G_{\L,\D_2}(N_\L{=}0\,|\,\cdot )$. The final inequality follows by
setting $\D_1=\L$.\EndProof
\medskip
\Proof[ of Corollary \ref{cor:PoissonDom}] We show first that
$\m_\L\preceq\p^J_\L$ for any $\L\in\cB_0$. Consider the PI $c_\L$
of $\m_\L$. Combining \eqref{eq:cLinequality} (for $\a=\{x\}$)
with \eqref{eq:det-monotone} (for $\x=\{x\}$) we find that
$c_\L(x,\x)\le J_\L(x,x)$ for all $x\in \L$ and $\x\in \cX_\L$.
On the other hand, it is
well-known and easy to check that the Poisson point process
$\p^J_\L$ has the PI $c_\L^J(x,\x)=J(x,x)$ on $\L$; cf.
\cite{Mecke, NZ}. Moreover, since $J(x,x)=J_\L(x,x)$ for $\l$-a.a.
$x\in \L$ by the construction of $J(x,x)$ in Lemma
\ref{lem:loc_trace_formula}, we may also regard $J_\L(x,x)$ as the
PI of $\p^J_\L$. Thus we can conclude that the PI of $\m_\L$ at a
configuration $\x\in \cX_\L$ is not larger than the PI of
$\p^J_\L$ evaluated at any larger configuration $\eta\in\cX_\L$,
as long as $x\notin\eta$. This, however, is precisely the
hypothesis of the point-process counterpart of the well-known
FKG-Holley-Preston inequality for lattice systems. This continuous
counterpart was obtained first by Preston \cite{Pr}; an
alternative simplified proof can be found in \cite[Theorem
1.1]{GK}. It asserts that, under the above condition on the PI's,
$\m_\L\preceq\p^J_\L$, as required.
To get rid of the locality restriction we argue as follows. For
any compact $\L$, a celebrated theorem of Strassen \cite{Strassen}
provides us with a probability measure $m_\L$ on $\cX\times\cX$
having marginals $\m_\L$ resp. $\p^J_\L$ and being supported on
the set $D:=\{(\x,\eta)\in\cX\times\cX:\x\sub\eta\}$. Note that
$D$ is closed when $\cX\times\cX$ is equipped with the product of
the vague topology on $\cX$. By a standard compactness criterion
for point processes \cite[Proposition 9.1.V]{DV}, the measures
$m_\L$ admit a weak limiting measure $m$ as $\L$ increases to
$\SP$. By construction, $m$ has marginals $\m$ resp. $\p^J$, and
$m(D)=1$ because $D$ is closed. This implies that
$\m\preceq\p^J$.\EndProof
\Proof[ of Corollary \ref{cor:NoPerc}] By assumption, there exists
some $z0$. In view of
\eqref{eq:density_function} and \eqref{eq:det-monotone}, the last
proviso holds true for $\m$-almost all $\x$. Hence $\hat c
(\a,\x) \le \hat c _*(\a,\x_\L)$ for $L\otimes\m$-almost all
$(\a,\x)$. As we have noticed after \eqref{eq:candidate},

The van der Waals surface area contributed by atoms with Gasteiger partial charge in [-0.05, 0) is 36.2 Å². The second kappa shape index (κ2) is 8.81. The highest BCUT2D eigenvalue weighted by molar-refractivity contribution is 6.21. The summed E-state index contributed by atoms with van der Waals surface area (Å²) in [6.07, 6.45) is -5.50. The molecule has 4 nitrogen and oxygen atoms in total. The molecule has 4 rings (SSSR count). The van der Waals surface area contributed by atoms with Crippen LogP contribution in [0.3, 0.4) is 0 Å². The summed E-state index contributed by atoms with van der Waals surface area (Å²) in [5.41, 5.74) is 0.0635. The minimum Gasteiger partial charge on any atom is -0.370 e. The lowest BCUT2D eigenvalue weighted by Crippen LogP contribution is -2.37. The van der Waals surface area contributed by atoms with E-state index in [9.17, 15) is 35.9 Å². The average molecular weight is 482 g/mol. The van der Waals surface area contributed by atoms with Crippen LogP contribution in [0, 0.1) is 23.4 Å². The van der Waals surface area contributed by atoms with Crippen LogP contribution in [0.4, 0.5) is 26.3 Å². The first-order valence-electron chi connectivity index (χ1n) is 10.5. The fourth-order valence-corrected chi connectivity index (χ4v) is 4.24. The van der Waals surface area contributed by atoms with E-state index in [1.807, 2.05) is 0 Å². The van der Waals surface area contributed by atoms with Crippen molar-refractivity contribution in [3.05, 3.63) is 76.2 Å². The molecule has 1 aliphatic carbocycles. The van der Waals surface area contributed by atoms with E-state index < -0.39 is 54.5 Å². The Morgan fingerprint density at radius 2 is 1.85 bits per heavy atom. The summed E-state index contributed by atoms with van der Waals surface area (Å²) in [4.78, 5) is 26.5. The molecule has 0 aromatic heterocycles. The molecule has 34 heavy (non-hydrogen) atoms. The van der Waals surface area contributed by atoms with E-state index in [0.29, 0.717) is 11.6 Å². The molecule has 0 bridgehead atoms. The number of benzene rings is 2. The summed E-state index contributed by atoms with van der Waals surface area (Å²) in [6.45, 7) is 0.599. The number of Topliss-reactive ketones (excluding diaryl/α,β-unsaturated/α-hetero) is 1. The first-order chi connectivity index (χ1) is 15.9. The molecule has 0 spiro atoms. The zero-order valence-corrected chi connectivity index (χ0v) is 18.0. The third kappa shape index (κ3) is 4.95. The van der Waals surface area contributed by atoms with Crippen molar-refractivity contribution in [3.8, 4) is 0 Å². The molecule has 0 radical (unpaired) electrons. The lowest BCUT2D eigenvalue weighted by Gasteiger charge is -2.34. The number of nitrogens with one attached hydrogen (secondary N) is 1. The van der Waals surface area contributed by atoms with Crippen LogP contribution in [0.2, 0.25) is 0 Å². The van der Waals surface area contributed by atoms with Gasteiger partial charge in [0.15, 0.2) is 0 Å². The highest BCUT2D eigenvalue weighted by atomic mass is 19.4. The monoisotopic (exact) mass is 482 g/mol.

$\hat c_*(\a,\x_\L)$ is a decreasing function of $\L$, and its limit is
equal to $\hat c _*(\a,\x)$ by definition. This proves that
$\hat c \le \hat c_*$ almost everywhere.
Suppose next that $\hat c_*$ is continuous
$L\otimes\m$-everywhere. Consider the DPP's $\m^{J_\D}$ for the
interaction operators $J_\D=P_\D J P_\D$, and thus for the
correlation operators $K_{[\D]}=J_\D(I+J_\D)^{-1}$,
$\L\sub\D\in\cB_0$. According to Theorem 6.17 of \cite{ST1}, or
Lemma 4.3 of \cite{Y} in the case of a discontinuous kernel of
$J$, $\m^{J_\D}$ converges weakly to $\m $ as $\D$ increases to
$\SP$. Let $f$ be any bounded continuous function on
$\cX_0\times\cX$ such that $f(\a,\x)=0$ unless $\a\sub\L$ and
$|\a\x_\L|\le k$ for some number $k$. The portmanteau theorem
\cite[Proposition A2.3.V]{DV} then implies that
\[
\int f \,\hat c _*\, d(L_\L\otimes\m ) = \lim_{\D\ua\SP} \int f
\,\hat c _* \,d (L_\L\otimes\m^{J_\D})\,.
\]
But $\m^{J_\D}$ is supported on $\cX_\D$, and for almost every
$\a\in \cX_\L$ and $\x\in \cX_\D$ we have $\hat c_*(\a,\x)=\hat
c^{J_\D}_*(\a,\x):=\det J_\D(\a\x,\a\x)/\det J_\D(\x,\x)$. By
Remark \ref{rem:locMWM}, $\hat c^{J_\D}_*$ is a CPI of
$\m^{J_\D}$. Eq. \eqref{eq:compPapint} thus shows that
\[
\int f \,\hat c _*\,d (L_\L\otimes\m^{J_\D}) = \int \m^{J_\D}(d\x
) \sum_{\a\in\cX_0:\,\a\subset \x } f(\a, \x \sm \a)\,.
\]
The integrand on the right-hand side is still a bounded continuous
function of $\x$. Letting $\D\ua\SP$ we thus find that
\[
\int f \,\hat c _*\, d(L_\L\otimes\m )= \int f\, d\CCM[\m
]|_{\cX_\L\times \cX}\,.
\]
As $f$, $k$ and $\L$ were arbitrarily chosen, it follows that
$\hat c _*$ is a CPI of $\m $.\EndProof
Finally we prove Proposition \ref{prop:a.e.continuity} on the a.e.
continuity of $\hat c_*$.
\medskip
\Proof[ of Proposition \ref{prop:a.e.continuity}] Fix any $\L\in\cB_0$,
$\a\in\cX_\L$, and consider the function $\hat c_*(\a,\cdot)$. For
$\x\in \cX$ let $W(\a,\x)$ be the union of all clusters of